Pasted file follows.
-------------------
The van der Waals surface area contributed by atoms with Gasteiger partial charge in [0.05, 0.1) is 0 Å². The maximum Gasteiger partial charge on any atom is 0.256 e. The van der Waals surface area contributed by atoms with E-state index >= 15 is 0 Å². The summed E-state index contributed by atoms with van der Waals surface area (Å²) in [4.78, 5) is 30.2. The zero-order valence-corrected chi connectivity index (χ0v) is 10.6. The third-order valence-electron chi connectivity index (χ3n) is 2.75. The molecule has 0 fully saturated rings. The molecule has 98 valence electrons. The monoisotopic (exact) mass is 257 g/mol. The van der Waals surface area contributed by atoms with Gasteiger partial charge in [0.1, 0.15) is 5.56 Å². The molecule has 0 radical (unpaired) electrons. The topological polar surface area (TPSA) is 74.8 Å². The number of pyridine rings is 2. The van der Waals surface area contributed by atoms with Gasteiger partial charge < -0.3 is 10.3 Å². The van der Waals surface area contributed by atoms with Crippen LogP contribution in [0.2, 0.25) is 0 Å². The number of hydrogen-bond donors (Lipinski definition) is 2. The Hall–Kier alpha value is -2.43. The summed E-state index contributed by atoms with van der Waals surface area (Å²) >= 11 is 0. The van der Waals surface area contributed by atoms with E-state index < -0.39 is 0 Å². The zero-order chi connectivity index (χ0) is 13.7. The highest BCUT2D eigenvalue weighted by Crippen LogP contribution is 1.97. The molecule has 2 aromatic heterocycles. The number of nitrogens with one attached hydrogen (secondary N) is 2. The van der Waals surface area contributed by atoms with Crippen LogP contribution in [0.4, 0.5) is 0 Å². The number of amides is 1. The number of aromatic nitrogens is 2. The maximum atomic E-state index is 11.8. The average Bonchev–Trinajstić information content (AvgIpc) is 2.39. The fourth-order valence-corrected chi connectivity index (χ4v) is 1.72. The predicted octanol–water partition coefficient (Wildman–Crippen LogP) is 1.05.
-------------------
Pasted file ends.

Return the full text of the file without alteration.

The van der Waals surface area contributed by atoms with Gasteiger partial charge in [0.05, 0.1) is 0 Å². The maximum Gasteiger partial charge on any atom is 0.256 e. The van der Waals surface area contributed by atoms with E-state index >= 15 is 0 Å². The summed E-state index contributed by atoms with van der Waals surface area (Å²) in [4.78, 5) is 30.2. The zero-order valence-corrected chi connectivity index (χ0v) is 10.6. The third-order valence-electron chi connectivity index (χ3n) is 2.75. The molecule has 0 fully saturated rings. The molecule has 98 valence electrons. The monoisotopic (exact) mass is 257 g/mol. The van der Waals surface area contributed by atoms with Gasteiger partial charge in [0.1, 0.15) is 5.56 Å². The molecule has 0 radical (unpaired) electrons. The topological polar surface area (TPSA) is 74.8 Å². The number of pyridine rings is 2. The van der Waals surface area contributed by atoms with Gasteiger partial charge < -0.3 is 10.3 Å². The van der Waals surface area contributed by atoms with Crippen LogP contribution in [0.2, 0.25) is 0 Å². The number of hydrogen-bond donors (Lipinski definition) is 2. The Hall–Kier alpha value is -2.43. The summed E-state index contributed by atoms with van der Waals surface area (Å²) >= 11 is 0. The van der Waals surface area contributed by atoms with E-state index < -0.39 is 0 Å². The zero-order chi connectivity index (χ0) is 13.7. The highest BCUT2D eigenvalue weighted by Crippen LogP contribution is 1.97. The molecule has 2 aromatic heterocycles. The number of nitrogens with one attached hydrogen (secondary N) is 2. The van der Waals surface area contributed by atoms with Crippen LogP contribution in [0.4, 0.5) is 0 Å². The number of amides is 1. The number of aromatic nitrogens is 2. The maximum atomic E-state index is 11.8. The average Bonchev–Trinajstić information content (AvgIpc) is 2.39. The fourth-order valence-corrected chi connectivity index (χ4v) is 1.72. The predicted octanol–water partition coefficient (Wildman–Crippen LogP) is 1.05.